Magnesium plays a role in over hundreds of reactions and processes in the body. Its prominent role is seen in aiding in muscle and nerve function, providing immune support, blood glucose control and regulating blood flow. It’s an essential part of our cell’s natural cycles such as oxidative phosphorylation, energy production and glycolysis. Further, when enough magnesium is present in the body, it will help fight chronic illness such as Alzheimer’s, type 2 diabetes and cardiovascular disease. Not to mention magnesium helps with muscle cramps, which is something very commonly experienced by many!
The role of vitamins and minerals in our diet is often overlooked with a main focus on adequate macronutrients intake such as fats, proteins and carbohydrates. However, just as we need certain macronutrients, we need our vitamins and minerals to be provided through our diets. Specifically, magnesium is a major player in the body and its importance is something might want to consider if we are looking to become the healthiest versions of ourselves.
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Magnesium plays a role in the regulation of energy levels and the cardio-vascular processes, and in achieving strong bones and teeth, sparkling skin, balanced hormone levels and a healthy nervous system.
The human skin is like tightly woven fabric – seemingly impenetrable, but in reality small openings – so-called pores – are found on it that allow for active agents to be absorbed through the skin.
Our body’s magnesium levels may reach levels of more than 25 mg. These reserves are stored in the bones, tissues, the blood and the intercellular fluid.
You may read about the body’s magnesium requirements in many places. To prevent magnesium deficiency, the recommended amount of daily magnesium intake for women is 310 to 360 mg, while for pregnant women it is 360-450 mg, and for men it is 400-480 mg.
Magnesium is required by every single cell in our body in order to preserve their stability. This is called a vital mineral. However, due to insufficient levels being difficult to test for, it does not show in the lab test results most of the time, and in the absence of being able to recognize such magnesium deficiencies, physicians treat their patients with medications. Increasing the levels of magnesium intake, however, could be a remedy in many cases where medicines are applied.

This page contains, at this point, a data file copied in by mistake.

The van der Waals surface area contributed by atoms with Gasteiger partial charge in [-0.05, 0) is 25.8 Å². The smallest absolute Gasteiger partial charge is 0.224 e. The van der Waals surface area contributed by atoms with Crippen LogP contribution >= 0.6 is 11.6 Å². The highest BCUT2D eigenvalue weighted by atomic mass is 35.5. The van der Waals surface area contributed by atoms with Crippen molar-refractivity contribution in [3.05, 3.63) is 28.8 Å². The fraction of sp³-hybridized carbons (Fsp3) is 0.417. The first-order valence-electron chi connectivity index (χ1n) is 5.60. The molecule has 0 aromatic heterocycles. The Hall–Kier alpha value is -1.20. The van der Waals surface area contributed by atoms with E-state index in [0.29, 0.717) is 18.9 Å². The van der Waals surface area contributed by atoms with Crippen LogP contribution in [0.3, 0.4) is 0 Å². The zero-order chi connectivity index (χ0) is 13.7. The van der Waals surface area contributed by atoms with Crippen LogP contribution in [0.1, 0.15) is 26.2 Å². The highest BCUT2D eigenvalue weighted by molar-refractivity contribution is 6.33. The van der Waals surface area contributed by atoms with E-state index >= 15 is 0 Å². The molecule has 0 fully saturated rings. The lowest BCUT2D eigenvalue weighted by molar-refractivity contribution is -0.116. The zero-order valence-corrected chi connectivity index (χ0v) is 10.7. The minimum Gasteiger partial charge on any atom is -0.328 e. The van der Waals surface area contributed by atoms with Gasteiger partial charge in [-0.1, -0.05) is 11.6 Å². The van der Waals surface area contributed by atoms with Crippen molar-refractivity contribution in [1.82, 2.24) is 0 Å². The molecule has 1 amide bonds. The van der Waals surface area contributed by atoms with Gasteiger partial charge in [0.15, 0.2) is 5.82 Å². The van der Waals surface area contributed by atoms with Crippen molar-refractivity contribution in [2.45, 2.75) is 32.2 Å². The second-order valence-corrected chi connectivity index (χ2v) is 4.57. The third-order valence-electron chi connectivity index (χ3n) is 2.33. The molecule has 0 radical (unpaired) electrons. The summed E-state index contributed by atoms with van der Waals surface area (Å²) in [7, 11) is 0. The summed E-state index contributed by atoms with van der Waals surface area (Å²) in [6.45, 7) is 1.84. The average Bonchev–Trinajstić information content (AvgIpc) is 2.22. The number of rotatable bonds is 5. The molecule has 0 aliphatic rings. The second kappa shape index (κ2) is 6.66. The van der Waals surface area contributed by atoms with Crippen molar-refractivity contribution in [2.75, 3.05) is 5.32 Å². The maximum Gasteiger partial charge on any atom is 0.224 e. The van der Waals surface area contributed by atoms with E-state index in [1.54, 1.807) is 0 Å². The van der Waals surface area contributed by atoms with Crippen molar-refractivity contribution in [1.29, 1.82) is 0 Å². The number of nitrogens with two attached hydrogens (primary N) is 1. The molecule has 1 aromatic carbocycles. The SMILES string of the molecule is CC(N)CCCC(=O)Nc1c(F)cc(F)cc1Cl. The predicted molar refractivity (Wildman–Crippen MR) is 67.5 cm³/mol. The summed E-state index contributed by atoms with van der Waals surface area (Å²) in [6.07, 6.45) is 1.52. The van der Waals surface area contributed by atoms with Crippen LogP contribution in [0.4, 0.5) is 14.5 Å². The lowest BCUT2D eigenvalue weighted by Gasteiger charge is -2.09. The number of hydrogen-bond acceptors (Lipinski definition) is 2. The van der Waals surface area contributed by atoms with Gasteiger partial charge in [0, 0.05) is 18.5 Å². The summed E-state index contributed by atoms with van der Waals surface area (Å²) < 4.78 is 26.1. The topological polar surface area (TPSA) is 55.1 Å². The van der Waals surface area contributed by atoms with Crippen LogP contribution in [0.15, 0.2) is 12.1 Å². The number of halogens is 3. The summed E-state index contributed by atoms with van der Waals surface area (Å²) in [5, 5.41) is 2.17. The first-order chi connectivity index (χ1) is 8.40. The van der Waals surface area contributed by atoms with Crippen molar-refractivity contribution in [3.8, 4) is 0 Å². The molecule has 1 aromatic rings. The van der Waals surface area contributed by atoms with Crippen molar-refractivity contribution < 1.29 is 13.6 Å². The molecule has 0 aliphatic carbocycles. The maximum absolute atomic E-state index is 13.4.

Magnesium is an indispensable macro element. We need about 400 mg of magnesium per day but the majority of people consume only a fraction of this. Under certain conditions and in various situations, the required amount increases – such as during pregnancy and breastfeeding, illnesses, in case of poor diet and being on a diet, trying to lose weight, insufficient exercise and intense workouts. Are you left wondering what are the effects of magnesium? See below:
Have you ever wondered: How much magnesium do I need? Minerals are crucial for the uninterrupted functioning of our body. Magnesium has an accentuated relevance out of all the minerals and it supports the function of as much as 400 enzymes. It is the eighth most common element in the earth’s crust. It is found in high quantities in certain layers of rock (magnesite, dolomite), minerals and mineral water reserves.
The role of vitamins and minerals in our diet is often overlooked with a main focus on adequate macronutrients intake such as fats, proteins and carbohydrates. However, just as we need certain macronutrients, we need our vitamins and minerals to be provided through our diets. Specifically, magnesium is a major player in the body and its importance is something might want to consider if we are looking to become the healthiest versions of ourselves. Magnesium deficiency affects a lot of our body systems.